A few years ago I was reading information about WW2 fighters. Most of what was covered was miles per hour, ceiling limitations (how high they could fly), climb rates and other items that pertained to horsepower. A big boost in horsepower was attained from water injection.
Water injection allowed the timing to be advanced without detonation, also known as pinging. Detonation can destroy an engine but by adding water injection the flame propagation was slowed, the same as is the case with raising octane ratings, and the fuel was burned more completely giving a boost in power through more efficient use of the same amount of fuel.
Having been involved with driving race cars professionally and maintaining them for eleven others through my businesses, I had known about the benefits of water injection and had used a modified version on the cars for drag racing and road racing very successfully. In drag racing the objective is maximum horsepower for a reasonably short duration, but in road racing it's necessary to have maximum horsepower and increased fuel economy, especially for endurance type racing that includes multi-hour races of eight, ten, twelve or more hours. The less pit stops, the further you can go in a given period of time.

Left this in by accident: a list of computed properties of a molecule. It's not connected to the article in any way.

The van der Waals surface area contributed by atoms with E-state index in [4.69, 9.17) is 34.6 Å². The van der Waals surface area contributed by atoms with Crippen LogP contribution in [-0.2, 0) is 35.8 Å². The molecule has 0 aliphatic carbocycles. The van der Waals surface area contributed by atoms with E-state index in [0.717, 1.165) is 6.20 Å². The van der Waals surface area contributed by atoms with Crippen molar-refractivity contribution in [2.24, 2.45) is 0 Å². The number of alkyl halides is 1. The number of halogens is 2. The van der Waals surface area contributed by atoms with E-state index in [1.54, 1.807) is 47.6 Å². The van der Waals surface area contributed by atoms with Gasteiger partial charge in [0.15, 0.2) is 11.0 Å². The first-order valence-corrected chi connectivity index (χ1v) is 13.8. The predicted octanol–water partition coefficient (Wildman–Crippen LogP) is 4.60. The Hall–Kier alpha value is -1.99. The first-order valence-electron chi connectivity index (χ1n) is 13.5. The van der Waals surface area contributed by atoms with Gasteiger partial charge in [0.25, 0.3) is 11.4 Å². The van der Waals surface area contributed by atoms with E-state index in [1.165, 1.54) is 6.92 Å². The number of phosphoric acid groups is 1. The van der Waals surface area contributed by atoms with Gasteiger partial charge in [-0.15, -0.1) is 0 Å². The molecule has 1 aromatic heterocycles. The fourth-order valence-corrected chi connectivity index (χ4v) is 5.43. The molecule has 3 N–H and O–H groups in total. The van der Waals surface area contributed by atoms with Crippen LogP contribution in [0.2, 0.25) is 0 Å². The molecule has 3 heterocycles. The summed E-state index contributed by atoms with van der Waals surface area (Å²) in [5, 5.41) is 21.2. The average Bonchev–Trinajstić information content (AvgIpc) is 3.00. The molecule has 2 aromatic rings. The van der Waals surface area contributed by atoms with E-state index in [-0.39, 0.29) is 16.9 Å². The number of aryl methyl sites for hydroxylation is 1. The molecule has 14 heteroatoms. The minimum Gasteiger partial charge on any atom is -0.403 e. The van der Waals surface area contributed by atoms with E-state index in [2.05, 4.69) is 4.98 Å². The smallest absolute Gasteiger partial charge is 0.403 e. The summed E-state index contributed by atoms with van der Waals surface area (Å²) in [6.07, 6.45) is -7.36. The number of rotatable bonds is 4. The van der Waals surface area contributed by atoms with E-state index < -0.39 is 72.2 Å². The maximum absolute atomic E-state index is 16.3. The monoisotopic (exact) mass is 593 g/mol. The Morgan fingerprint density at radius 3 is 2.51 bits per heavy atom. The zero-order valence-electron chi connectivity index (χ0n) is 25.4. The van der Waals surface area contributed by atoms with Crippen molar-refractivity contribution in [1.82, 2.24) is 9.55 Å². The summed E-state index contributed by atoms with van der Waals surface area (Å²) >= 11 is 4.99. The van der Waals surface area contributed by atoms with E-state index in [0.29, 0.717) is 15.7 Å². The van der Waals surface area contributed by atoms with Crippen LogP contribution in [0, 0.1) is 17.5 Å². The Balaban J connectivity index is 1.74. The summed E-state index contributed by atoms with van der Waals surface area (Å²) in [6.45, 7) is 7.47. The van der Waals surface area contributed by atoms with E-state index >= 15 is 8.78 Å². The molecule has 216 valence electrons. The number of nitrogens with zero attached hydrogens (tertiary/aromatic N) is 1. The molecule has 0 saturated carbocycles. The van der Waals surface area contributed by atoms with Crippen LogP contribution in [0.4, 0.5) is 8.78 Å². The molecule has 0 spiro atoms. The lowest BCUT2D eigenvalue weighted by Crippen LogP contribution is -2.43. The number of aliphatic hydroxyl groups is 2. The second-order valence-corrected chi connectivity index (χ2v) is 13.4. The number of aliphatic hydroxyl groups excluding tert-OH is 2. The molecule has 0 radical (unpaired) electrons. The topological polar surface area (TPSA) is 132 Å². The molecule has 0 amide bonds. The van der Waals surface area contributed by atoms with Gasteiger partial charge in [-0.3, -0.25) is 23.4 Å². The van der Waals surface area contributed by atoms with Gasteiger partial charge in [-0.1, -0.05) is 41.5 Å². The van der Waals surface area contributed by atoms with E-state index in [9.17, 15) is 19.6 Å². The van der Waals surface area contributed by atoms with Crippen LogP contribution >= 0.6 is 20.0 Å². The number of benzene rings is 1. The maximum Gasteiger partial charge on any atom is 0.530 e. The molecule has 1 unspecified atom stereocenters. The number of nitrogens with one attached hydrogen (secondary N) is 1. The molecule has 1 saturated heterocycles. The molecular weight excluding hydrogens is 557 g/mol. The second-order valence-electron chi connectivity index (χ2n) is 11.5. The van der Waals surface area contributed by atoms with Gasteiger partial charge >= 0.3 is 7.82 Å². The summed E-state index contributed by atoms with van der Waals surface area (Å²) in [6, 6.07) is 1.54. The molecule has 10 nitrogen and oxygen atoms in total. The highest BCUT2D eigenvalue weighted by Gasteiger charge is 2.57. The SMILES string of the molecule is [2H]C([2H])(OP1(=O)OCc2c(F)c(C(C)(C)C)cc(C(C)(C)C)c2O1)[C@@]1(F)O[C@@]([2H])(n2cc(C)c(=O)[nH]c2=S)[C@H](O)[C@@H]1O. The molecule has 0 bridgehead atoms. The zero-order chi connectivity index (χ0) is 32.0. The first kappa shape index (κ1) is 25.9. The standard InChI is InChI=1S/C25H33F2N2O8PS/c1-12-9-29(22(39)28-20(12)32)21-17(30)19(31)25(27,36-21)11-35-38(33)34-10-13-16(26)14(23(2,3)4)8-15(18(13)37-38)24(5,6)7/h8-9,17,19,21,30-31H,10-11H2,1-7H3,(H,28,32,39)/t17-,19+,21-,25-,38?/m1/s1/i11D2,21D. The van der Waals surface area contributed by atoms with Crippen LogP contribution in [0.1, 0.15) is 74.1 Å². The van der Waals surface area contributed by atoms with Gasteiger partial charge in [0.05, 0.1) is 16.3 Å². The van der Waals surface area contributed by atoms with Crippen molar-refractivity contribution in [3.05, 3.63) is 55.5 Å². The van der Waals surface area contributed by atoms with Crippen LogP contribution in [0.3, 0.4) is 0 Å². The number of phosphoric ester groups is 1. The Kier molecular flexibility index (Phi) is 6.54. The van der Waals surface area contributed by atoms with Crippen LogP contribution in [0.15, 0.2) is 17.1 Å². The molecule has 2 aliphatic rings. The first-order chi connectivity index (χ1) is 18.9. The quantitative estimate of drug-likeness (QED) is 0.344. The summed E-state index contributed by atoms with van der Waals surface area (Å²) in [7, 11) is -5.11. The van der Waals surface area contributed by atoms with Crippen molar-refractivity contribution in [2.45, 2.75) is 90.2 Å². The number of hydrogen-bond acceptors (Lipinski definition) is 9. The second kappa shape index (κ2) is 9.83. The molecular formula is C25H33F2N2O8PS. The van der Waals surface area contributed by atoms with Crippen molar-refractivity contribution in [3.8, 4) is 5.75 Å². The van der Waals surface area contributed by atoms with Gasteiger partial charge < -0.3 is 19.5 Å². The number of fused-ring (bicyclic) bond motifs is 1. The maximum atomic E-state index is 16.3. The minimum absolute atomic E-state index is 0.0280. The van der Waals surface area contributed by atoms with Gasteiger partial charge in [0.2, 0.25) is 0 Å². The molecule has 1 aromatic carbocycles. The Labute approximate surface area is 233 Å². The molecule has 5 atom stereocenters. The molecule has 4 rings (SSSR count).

The article(s) I was reading were multiple pages long and covered the power increases and the advantages of those increases in great detail. At that time, and not until just recently, very few people were overly interested in fuel economy. One piece I was reading was three pages long and only in the last sentence of the last paragraph was anything mentioned about fuel economy. It said, “and the cruising range was increased by about 30%. "
Cruising range, known to most of us as miles per gallon, has taken on a new and more important role since the price of gas has sky rocketed in the last couple of years. Many people believed it would go back down, but that has proven to be a fallacy and will continue to rise if all indicators are correct.
I resurrected my early prototype in the latter part of the last century, made some changes to the basic design to make it more user friendly and added it to our vehicles. Water injection is too complicated and expensive to warrant installation but water vapor injection, when properly installed, can and does take it's place. Water vapor injection has increased the MPG on all types of vehicles, ours and many others, by increasing efficiency. More efficient combustion increases miles per gallon and horsepower, the best of both worlds. But, if you use the increased efficiency strictly for HP, you won't realize maximum benefits where MPG is concerned. This is one instance where “either, or" is the rule.
More automotive information, including how-to and photos, can be accessed at http://www.mileageman1.com
Larry R. Miller has been a freelance writer since 1982. His main topics are health and fitness, travel, adventure and increasing fuel economy. He is a photographer, inventor, weekly newspaper columnist and international Internet marketer.